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- This book is a brief history of Afghanistan and its relations with the British Empire. It was published in London in 1881 as Parliament and the British public were debating policy toward Afghanistan in the aftermath of the Second Anglo-Afghan War, which was fought between 1878 and 1880. The author, Philip Francis Walker, was a London barrister who had recently served with the British army in Afghanistan, and the book contains vivid accounts of fierce fighting with the Afghans. In a typical passage, Walker describes the Afghan tribesmen as “being in great strength, fighting very courageously, and being well led.” The most interesting aspect of the book is the summary, in the concluding pages, of the debate underway in Britain about future policy toward Afghanistan. According to Walker, three main plans were under discussion: “1st. That we should annex the whole country, including Herat. 2nd. That we should settle some chief, or chiefs, in the country, as securely as possible, and ourselves retire behind the scientific frontier, with, or without Candahar. 3rd. That we should evacuate most of the country, and continue to hold almost the same frontier [between British India and Afghanistan] as hitherto.” Walker generally favored the second option, but the third was in fact followed by the Liberal government of Prime Minister William Gladstone.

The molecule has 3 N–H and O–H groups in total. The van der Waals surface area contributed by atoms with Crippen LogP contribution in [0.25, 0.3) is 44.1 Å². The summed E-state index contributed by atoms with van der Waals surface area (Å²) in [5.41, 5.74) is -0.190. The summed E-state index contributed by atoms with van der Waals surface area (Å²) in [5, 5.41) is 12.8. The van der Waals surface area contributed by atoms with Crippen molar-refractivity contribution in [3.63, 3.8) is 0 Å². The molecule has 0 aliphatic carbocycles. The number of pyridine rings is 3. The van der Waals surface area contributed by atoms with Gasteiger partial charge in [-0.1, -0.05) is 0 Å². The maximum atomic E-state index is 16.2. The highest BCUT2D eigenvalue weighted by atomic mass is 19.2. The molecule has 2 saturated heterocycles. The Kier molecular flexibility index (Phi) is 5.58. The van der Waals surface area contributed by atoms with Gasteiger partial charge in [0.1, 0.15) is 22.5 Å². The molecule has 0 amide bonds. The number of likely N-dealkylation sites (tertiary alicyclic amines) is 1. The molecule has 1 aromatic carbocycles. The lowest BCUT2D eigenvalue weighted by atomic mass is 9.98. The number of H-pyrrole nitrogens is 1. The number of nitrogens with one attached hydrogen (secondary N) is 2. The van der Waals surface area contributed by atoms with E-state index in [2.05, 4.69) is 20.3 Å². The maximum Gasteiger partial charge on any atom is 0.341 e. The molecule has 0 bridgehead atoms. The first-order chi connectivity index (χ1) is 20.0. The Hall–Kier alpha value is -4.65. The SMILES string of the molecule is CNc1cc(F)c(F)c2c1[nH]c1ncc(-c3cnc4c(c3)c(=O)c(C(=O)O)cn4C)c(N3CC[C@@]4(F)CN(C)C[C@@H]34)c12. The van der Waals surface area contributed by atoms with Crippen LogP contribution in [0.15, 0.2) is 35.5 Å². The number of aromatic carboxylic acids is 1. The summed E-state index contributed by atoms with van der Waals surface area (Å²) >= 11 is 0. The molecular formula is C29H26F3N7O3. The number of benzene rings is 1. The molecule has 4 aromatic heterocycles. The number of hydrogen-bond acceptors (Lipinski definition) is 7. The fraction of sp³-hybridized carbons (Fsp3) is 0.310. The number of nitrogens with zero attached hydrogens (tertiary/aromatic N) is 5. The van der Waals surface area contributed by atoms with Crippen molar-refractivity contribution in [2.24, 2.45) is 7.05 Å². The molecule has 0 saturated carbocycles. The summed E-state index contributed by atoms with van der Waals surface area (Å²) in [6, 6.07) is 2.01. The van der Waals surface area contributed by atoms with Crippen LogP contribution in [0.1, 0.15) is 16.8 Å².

Griffith and Farran, London
Type of Item
- 166 pages ; 18 centimeters